Adult film actress Stormy Daniels is cooperating with federal investigators looking into a $130,000 payment she received from President Donald Trump's personal attorney, multiple sources familiar with the proceedings told NBC News.
The cooperation is in connection with a broader federal probe of the attorney, Michael Cohen, which triggered a raid on his office and hotel room on Monday.
Sources told NBC News that the search warrants were executed by the FBI and federal prosecutors in New York in coordination with special counsel Robert Mueller's team.
Stormy Daniels' lawyer, Michael Avenatti: Trump's attorneys are weakApril 11, 201808:51
The search of Cohen's office was not the work of Mueller's prosecutors but involved a matter his team came across and passed on to the U.S. attorney's office in Manhattan because it did not fall under the team's mandate to investigate Russian meddling in the election.
Legal sources familiar with the nature of the search said it involved a $130,000 payment to Daniels, whose real name is Stephanie Clifford, that was facilitated by Cohen shortly before the election.
Clifford alleges she had sex with Trump in 2006 and a decade later signed a nondisclosure agreement in exchange for the money — an agreement she contends is invalid because Trump never signed it.
Trump denies the allegations and last week told reporters he was unaware of the payment. Cohen has said that the money came from his personal funds and that he was not reimbursed by the campaign or the Trump Organization.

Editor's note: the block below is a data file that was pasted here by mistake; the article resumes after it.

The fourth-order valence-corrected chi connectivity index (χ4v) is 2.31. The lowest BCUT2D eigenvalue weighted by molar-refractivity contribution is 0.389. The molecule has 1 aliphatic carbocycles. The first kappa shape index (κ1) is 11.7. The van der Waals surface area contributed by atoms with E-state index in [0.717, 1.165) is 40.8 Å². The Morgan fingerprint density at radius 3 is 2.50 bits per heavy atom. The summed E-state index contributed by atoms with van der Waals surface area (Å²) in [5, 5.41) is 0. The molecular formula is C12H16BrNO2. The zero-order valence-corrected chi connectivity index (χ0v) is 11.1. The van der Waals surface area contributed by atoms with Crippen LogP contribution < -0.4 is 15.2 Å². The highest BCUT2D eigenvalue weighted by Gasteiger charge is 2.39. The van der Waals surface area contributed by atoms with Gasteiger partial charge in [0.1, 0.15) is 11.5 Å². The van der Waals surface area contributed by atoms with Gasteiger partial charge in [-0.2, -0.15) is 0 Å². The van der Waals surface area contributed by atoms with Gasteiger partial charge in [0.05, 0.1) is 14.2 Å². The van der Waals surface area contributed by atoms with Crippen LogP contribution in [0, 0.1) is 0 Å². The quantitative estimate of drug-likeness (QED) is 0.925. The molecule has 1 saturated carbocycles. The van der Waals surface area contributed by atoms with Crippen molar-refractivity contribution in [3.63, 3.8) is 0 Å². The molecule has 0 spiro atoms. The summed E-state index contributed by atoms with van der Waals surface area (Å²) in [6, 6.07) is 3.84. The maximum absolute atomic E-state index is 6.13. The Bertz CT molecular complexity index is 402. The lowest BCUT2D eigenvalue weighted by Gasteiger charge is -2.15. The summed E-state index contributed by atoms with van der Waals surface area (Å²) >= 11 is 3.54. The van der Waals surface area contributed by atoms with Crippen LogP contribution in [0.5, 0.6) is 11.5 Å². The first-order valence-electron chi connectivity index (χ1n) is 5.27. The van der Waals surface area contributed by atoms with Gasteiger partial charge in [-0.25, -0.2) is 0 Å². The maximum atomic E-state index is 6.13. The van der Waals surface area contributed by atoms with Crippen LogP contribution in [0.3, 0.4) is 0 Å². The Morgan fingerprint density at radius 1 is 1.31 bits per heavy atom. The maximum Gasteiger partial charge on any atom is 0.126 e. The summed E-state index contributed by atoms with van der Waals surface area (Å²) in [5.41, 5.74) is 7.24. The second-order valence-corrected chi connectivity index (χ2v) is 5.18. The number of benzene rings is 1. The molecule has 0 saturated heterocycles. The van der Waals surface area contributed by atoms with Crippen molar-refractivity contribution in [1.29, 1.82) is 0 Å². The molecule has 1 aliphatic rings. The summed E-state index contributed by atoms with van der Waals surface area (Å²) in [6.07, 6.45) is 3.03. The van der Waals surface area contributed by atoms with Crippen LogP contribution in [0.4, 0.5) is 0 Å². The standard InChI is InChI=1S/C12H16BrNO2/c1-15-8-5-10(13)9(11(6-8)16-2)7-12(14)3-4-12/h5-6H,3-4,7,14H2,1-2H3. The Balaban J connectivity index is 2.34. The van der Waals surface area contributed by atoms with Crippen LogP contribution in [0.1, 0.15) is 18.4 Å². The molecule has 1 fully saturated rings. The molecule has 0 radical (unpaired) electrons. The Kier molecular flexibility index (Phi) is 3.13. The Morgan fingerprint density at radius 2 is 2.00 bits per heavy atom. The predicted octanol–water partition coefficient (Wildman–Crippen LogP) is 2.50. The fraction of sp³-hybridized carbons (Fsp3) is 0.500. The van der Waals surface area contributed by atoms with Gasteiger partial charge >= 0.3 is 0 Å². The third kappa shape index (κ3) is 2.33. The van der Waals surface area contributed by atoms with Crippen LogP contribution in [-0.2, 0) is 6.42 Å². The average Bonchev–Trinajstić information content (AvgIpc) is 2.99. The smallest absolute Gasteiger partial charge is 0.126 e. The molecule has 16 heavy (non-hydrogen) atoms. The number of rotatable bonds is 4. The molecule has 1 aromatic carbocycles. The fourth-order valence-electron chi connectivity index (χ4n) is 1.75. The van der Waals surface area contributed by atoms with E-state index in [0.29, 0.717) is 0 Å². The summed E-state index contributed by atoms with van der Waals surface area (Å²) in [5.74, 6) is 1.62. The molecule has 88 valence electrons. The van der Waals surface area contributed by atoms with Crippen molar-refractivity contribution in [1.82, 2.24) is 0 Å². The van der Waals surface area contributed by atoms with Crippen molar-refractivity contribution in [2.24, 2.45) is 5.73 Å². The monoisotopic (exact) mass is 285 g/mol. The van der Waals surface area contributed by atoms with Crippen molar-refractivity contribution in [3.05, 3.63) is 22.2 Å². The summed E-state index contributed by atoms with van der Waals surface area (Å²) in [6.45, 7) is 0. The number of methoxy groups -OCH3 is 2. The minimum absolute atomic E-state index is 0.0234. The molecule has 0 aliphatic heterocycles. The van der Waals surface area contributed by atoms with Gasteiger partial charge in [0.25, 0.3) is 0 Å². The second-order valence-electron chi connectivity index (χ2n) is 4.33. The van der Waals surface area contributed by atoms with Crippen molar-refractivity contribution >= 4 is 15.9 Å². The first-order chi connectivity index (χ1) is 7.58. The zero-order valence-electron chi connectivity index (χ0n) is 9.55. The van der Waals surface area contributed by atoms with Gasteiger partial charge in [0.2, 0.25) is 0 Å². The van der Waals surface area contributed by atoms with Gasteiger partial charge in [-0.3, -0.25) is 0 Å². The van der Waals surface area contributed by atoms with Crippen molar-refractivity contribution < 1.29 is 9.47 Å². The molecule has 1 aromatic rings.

The agents who carried out the raids were also looking for documents tied to a $150,000 payment to former Playboy model Karen McDougal, who says she also had an affair with Trump in 2006, The New York Times reported.
And CNN reported the search warrants sought records related to valuable New York City taxi medallions that Cohen owns.
The president called Monday's raids — approved by Deputy Attorney General Rod Rosenstein — "disgraceful" and part of a "witch hunt."
"It's an attack on our country ... what we all stand for," he said afterward.
Cohen's lawyer, Stephen Ryan, said the court-ordered search warrants were "completely inappropriate and unnecessary" and resulted in the seizure of material protected by attorney-client privilege.
"Mr. Cohen has cooperated completely with all government entities, including providing thousands of nonprivileged documents to the Congress and sitting for depositions under oath," Ryan said.